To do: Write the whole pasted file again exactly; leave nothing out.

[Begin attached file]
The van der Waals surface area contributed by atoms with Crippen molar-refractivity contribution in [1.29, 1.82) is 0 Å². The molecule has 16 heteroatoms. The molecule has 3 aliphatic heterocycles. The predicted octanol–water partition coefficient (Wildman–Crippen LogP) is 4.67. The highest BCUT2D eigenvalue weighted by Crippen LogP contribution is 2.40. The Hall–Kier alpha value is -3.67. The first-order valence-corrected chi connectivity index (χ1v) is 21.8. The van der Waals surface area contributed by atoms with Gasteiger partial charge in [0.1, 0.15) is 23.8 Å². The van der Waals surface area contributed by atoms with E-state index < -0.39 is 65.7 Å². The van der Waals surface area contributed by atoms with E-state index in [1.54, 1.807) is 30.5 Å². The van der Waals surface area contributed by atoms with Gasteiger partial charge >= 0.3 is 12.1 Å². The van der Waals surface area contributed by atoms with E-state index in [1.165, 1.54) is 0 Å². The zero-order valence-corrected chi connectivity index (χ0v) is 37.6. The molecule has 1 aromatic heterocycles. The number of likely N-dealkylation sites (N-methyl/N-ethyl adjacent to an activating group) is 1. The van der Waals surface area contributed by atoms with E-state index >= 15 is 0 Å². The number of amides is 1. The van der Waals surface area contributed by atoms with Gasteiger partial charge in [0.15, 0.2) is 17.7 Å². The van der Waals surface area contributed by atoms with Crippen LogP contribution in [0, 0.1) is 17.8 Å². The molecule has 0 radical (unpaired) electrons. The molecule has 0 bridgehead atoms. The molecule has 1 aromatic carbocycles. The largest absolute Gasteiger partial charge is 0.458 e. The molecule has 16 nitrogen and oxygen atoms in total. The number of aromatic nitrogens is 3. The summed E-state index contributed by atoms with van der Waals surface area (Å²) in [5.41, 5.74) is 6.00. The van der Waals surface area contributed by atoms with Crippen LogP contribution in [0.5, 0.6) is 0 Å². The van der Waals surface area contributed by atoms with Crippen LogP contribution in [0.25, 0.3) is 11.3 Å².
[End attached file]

The van der Waals surface area contributed by atoms with Crippen molar-refractivity contribution in [1.29, 1.82) is 0 Å². The molecule has 16 heteroatoms. The molecule has 3 aliphatic heterocycles. The predicted octanol–water partition coefficient (Wildman–Crippen LogP) is 4.67. The highest BCUT2D eigenvalue weighted by Crippen LogP contribution is 2.40. The Hall–Kier alpha value is -3.67. The first-order valence-corrected chi connectivity index (χ1v) is 21.8. The van der Waals surface area contributed by atoms with Gasteiger partial charge in [0.1, 0.15) is 23.8 Å². The van der Waals surface area contributed by atoms with E-state index < -0.39 is 65.7 Å². The van der Waals surface area contributed by atoms with E-state index in [1.54, 1.807) is 30.5 Å². The van der Waals surface area contributed by atoms with Gasteiger partial charge >= 0.3 is 12.1 Å². The van der Waals surface area contributed by atoms with E-state index in [1.165, 1.54) is 0 Å². The zero-order valence-corrected chi connectivity index (χ0v) is 37.6. The molecule has 1 aromatic heterocycles. The number of likely N-dealkylation sites (N-methyl/N-ethyl adjacent to an activating group) is 1. The van der Waals surface area contributed by atoms with E-state index >= 15 is 0 Å². The number of amides is 1. The van der Waals surface area contributed by atoms with Gasteiger partial charge in [0.15, 0.2) is 17.7 Å². The van der Waals surface area contributed by atoms with Crippen LogP contribution in [0, 0.1) is 17.8 Å². The molecule has 0 radical (unpaired) electrons. The molecule has 0 bridgehead atoms. The molecule has 1 aromatic carbocycles. The largest absolute Gasteiger partial charge is 0.458 e. The molecule has 16 nitrogen and oxygen atoms in total. The number of aromatic nitrogens is 3. The summed E-state index contributed by atoms with van der Waals surface area (Å²) in [5.41, 5.74) is 6.00. The van der Waals surface area contributed by atoms with Crippen LogP contribution in [0.5, 0.6) is 0 Å². The van der Waals surface area contributed by atoms with Crippen LogP contribution in [0.25, 0.3) is 11.3 Å².